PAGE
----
I saw a case where widows and elderly people were told they would lose their pension rights if they participated in Christian activities. Churches are told to put the images of Mao and Xi Jinping up in their churches and to put them alongside images of Jesus.
So, you shouldn’t have images of Jesus but, you have images of the false leaders in its place.
In those cases, Christians must resist it such influence.
We are told in the Bible also that, in the end times, there’ll be the rise of one called the Antichrist or the Beast. And the government that will come through the person of the Beast or Antichrist will lead to the time of the Great Tribulation and bring about the events leading up to the Second Coming of Jesus.
In such cases, Christians are to resist.
What about in the case of our current situation with Covid. It’s not quite so straightforward. When you come to Nazi Germany or communism, it’s pretty clear that, if you’re a believing Christian, you can’t go along with laws which are totally anti-Christian. And presently, we do have a division between Christians:
- Those who say that it’s all legitimate, that governments are working for our good, working to prevent the spread of a disease and that, therefore, we should submit to their rules.
There is of course an element in which, yes, we are to work to stop the spread of the disease and do what we can to prevent infection, and to help in this battle against Covid.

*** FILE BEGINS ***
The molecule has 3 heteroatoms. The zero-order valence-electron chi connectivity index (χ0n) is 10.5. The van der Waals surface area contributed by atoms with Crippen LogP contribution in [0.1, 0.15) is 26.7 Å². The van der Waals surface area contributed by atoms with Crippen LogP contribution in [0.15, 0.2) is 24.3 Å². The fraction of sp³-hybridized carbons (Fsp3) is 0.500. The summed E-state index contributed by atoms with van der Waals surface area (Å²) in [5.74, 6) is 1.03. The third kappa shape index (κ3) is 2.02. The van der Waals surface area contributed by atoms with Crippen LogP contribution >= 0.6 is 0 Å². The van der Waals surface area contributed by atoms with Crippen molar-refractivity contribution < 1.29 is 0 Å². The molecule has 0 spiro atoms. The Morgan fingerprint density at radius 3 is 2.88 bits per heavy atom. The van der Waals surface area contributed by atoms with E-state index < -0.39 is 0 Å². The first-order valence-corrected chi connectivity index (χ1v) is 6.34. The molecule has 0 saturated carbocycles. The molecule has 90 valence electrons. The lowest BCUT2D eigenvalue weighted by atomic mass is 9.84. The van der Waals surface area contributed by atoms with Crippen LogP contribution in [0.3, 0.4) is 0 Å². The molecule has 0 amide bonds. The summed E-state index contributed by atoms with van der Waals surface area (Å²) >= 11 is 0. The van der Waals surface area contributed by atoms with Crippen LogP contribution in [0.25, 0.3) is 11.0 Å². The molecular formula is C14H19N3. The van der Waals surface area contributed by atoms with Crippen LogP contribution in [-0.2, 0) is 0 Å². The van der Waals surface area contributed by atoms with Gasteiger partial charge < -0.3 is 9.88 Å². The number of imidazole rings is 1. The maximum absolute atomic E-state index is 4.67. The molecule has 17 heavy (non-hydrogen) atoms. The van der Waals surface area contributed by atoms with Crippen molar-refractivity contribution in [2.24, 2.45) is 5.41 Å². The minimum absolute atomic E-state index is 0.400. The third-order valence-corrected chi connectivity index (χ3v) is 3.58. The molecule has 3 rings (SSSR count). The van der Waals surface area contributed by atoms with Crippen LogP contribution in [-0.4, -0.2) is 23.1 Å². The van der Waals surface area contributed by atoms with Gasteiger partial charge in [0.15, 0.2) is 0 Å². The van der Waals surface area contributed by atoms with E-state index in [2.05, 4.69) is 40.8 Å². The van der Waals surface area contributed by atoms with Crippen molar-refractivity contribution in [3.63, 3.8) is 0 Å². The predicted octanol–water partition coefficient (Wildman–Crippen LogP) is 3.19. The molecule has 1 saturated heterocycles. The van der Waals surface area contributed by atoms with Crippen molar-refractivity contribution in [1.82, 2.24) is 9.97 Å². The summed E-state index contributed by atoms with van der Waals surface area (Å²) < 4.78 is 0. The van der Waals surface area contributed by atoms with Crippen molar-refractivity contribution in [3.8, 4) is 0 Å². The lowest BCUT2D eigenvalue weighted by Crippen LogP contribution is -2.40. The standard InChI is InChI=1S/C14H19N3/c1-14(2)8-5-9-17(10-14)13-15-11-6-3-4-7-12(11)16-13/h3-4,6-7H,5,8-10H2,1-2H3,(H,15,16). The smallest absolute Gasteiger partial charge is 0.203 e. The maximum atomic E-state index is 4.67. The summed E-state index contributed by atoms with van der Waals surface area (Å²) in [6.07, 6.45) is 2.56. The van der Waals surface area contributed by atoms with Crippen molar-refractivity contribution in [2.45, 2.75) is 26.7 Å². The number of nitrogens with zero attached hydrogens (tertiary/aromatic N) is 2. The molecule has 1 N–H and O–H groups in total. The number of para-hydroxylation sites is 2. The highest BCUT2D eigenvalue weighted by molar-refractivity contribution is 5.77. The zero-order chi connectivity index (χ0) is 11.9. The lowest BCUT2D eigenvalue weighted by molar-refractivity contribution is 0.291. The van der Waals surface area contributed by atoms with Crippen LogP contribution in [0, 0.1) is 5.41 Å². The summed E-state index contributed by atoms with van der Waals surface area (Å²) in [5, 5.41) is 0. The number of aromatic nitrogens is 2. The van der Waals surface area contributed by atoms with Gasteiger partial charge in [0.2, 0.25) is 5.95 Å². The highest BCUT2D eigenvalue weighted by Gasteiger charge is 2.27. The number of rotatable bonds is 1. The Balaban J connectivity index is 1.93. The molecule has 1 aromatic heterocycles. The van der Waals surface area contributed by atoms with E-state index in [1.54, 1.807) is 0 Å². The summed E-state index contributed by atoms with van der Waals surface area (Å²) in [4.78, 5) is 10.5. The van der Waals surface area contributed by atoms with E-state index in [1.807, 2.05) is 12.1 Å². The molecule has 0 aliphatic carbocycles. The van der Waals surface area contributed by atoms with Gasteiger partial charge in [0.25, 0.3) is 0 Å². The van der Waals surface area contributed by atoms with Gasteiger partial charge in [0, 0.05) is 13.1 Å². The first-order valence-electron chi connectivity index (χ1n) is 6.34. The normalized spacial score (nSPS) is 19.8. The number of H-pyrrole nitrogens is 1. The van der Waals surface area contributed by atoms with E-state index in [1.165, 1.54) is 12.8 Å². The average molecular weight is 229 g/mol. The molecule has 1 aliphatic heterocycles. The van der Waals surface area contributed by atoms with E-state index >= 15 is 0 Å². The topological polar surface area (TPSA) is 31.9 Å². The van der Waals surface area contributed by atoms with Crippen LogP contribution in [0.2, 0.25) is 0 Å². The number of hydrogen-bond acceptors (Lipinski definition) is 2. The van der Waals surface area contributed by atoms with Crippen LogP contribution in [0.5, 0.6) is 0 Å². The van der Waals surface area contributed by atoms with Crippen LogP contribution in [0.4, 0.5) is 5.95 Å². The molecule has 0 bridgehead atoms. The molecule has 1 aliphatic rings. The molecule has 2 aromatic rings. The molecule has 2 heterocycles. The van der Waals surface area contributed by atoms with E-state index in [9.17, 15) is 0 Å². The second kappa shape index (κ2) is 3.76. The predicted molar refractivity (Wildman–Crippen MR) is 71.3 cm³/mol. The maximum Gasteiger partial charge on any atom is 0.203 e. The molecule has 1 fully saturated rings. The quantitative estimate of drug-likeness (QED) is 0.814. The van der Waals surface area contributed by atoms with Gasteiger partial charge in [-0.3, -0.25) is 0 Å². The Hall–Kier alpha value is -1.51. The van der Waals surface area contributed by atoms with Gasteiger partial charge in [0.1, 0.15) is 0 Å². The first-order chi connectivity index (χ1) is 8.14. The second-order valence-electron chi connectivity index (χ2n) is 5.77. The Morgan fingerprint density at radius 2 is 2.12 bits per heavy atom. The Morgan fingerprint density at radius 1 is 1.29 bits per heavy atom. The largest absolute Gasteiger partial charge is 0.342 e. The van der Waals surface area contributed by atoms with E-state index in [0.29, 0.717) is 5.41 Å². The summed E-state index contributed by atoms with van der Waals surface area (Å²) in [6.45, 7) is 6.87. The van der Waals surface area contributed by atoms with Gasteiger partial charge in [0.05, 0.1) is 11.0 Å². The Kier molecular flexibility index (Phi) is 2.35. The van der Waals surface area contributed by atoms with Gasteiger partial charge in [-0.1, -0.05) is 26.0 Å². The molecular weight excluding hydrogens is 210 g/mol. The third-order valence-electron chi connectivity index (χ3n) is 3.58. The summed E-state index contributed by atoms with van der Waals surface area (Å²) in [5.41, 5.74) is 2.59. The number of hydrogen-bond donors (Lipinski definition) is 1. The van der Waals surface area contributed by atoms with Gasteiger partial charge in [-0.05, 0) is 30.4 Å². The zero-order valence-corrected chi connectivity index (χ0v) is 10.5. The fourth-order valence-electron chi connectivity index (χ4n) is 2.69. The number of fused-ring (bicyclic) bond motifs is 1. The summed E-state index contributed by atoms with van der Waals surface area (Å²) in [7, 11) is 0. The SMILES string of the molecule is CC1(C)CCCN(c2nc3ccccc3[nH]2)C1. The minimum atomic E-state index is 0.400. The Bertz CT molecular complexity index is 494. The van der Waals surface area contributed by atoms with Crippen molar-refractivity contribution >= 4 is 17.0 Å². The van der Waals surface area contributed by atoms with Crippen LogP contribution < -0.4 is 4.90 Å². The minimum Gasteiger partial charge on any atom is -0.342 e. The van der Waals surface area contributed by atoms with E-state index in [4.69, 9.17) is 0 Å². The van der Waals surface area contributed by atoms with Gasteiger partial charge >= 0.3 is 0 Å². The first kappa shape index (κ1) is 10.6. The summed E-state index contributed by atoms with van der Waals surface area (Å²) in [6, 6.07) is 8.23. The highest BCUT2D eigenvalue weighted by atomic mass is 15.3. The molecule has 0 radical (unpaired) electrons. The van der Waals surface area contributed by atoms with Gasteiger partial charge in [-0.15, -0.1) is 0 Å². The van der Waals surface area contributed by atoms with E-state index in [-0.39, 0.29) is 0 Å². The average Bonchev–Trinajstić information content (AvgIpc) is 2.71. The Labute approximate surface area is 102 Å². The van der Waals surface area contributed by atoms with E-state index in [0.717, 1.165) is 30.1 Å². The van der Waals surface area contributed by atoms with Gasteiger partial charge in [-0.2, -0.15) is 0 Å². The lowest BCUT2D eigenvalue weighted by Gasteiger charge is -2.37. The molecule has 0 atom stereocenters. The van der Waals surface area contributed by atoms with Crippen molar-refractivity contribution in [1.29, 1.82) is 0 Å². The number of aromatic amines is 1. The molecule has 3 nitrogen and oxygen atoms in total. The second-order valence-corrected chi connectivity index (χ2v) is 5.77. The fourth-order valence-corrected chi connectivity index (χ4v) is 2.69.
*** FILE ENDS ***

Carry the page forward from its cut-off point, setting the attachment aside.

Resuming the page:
- On another level however, there are those who are saying that governments are going beyond what is necessary and that there’s another agenda which is aiming at changing our society, bringing in a globalist model which will foster a dictatorial government.
You can see many worrying signs taking place in our society, and much more so in other places such as continental Europe, which advance the erosion of a free democratic society and lead towards a growing tyranny.
What are we to do then?
We should cooperate with reasonable demands to stop the spread of the disease, but we should also resist attempts to change society into a new form of tyranny.
There are powers working in that direction. I’ve written about it in the next Light for the Last Days magazine. And as I re-read through it, through what I’ve written, I thought to myself: ‘I might get into trouble with the government for saying some of these things.’
There is a place in which we are potentially putting ourselves in danger if we resist it. I’m also detecting that there seems to be a ‘government behind the government’ which is more powerful than the government itself, which is working not just in our country but working right throughout the world.
You’re seeing the same things happening in France and Germany, and Australia and the United States, in China, and you’re seeing these things happening that are pushing the world into a new form which is potentially extremely tyrannical.
That, we must definitely resist.
So, we have some difficult questions to answer. But, ultimately, we have to stand for the right to meet in the name of the Lord Jesus Christ, to be free to worship, to pray, to teach the Word of God, and to propagate the Gospel, and we should pray that we can continue to have that freedom for as long as possible.